Now is the time to get busy and source the bare rooted trees for planting if you have the space but just checking out catalogues and dreaming is entertaining and so much fun!

Some apple trivia for your next trivia night …

* Apples are believed to have originated in Central Asia with their wild ancestor, Malus sieversii, still found there today.

* The pilgrims are responsible for introducing apples to America in 1620 with the first apple orchard in North America planted by the Reverend William Blaxton in Boston in 1625.

* Captain Bligh introduced apples to Tasmania in the 1700s and by the 1820s Tasmania was exporting the excess to the mainland.

* Exporting to England from Tasmania began in 1876 and to Germany in 1901.

* Granny Smith apples appeared in the garden of Maria Anne Smith in Eastwood, Sydney, NSW in 1868.

* Apples do not grow true from a seed. Each seed grows into a unique tree.

* Grafting to root stock is the only way to get exactly the same apple and the ancient Egyptians, Greeks and Romans knew how to do this as did the Celts.

* The first mention of Apples in England is by King Alfred in 885AD with Royalty always liking apples and Henry VII reportedly paying huge sums for individual apples.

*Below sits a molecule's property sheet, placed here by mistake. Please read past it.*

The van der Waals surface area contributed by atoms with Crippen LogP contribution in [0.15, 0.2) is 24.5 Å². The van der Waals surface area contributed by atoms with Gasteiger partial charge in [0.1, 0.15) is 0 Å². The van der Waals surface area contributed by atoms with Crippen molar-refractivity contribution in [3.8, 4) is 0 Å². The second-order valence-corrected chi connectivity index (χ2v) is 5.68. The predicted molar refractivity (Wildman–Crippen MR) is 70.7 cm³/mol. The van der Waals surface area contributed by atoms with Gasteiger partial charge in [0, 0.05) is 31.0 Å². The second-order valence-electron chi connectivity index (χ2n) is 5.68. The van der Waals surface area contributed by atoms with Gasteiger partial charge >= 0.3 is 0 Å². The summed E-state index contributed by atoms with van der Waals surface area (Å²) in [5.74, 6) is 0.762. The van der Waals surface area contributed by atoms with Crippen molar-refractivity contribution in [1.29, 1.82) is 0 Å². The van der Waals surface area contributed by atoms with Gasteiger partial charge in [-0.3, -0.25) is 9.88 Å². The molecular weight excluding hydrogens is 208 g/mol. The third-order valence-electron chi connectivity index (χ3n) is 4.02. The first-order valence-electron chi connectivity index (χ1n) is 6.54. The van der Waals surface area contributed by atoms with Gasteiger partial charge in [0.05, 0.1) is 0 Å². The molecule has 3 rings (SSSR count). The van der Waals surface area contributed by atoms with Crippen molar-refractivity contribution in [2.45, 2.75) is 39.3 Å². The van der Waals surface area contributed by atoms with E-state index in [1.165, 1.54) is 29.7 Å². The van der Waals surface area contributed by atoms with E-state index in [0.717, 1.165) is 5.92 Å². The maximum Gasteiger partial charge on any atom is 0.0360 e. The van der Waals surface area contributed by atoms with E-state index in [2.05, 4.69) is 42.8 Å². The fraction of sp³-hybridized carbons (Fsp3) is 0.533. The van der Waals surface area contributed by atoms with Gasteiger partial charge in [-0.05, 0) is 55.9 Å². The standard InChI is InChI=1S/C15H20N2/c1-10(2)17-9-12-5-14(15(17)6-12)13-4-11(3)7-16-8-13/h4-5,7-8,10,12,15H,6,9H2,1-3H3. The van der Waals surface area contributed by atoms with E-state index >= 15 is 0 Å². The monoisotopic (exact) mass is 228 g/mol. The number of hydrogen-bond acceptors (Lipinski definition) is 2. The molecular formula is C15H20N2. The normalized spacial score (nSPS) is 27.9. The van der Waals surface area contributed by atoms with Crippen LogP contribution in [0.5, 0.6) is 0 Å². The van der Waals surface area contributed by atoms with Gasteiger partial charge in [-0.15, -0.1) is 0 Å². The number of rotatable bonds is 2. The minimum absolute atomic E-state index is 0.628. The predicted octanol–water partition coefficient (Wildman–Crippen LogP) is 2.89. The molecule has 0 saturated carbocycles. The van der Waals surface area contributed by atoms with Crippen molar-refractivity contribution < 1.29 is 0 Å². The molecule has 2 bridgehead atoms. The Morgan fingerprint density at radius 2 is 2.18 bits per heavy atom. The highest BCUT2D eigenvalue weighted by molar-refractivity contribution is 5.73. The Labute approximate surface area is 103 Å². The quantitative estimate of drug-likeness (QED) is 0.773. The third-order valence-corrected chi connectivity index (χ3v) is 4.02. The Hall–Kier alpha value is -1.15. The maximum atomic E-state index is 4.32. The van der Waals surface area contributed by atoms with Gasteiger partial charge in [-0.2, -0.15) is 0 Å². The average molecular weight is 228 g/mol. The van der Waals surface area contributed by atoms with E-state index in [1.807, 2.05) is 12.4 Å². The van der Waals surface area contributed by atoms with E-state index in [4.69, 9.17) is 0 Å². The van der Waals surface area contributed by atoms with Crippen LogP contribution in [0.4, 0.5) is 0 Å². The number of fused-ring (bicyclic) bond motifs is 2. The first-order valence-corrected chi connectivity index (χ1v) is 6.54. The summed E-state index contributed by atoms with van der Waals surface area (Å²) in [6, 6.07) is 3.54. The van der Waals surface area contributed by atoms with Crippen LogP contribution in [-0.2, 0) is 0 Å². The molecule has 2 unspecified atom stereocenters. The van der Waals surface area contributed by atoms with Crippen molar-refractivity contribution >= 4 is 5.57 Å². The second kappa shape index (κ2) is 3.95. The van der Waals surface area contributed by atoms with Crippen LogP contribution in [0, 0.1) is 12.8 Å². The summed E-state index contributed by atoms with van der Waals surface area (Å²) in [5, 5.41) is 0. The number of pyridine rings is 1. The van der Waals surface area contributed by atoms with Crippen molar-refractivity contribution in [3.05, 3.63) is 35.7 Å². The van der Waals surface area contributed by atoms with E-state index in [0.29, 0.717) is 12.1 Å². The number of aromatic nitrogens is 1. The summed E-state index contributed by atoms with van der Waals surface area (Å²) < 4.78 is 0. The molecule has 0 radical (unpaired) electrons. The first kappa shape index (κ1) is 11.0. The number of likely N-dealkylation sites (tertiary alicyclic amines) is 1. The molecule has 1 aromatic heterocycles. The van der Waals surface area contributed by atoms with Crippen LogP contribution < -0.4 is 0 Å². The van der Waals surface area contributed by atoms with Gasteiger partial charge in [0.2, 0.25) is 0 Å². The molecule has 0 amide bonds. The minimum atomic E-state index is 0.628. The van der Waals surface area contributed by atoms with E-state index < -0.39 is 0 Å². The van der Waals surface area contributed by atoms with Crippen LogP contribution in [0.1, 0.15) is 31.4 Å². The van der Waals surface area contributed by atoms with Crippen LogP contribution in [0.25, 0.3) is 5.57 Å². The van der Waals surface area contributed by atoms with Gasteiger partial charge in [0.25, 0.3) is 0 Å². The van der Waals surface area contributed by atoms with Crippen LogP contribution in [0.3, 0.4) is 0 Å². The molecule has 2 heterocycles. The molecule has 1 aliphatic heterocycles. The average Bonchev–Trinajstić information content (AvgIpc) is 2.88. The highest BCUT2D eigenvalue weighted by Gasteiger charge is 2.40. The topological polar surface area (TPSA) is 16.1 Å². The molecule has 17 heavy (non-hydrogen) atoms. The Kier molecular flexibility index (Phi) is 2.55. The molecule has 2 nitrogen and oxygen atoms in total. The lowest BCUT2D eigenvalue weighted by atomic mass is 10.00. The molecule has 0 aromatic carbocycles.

* Henry VIII had an orchard in Kent and imported French gardeners to look after it.

* Catherine the Great was such a fan of the Golden Pippin she had them imported to Russia with each apple wrapped individually in real silver paper.

* Because apple sauce is high in pectin it can be used as a treatment for stomach upsets.

* Pears, apples and quinces are all members of the Rosaceae (rose) family.

* The avocado is often called “avocado pear” and are pear shaped but this is where the relationship ends as they are in fact classified as a berry!

Lastly remember the old adage – “An apple a day keeps the doctor away!”

*This is an old article that has been digitised so our readers have access to our full catalogue.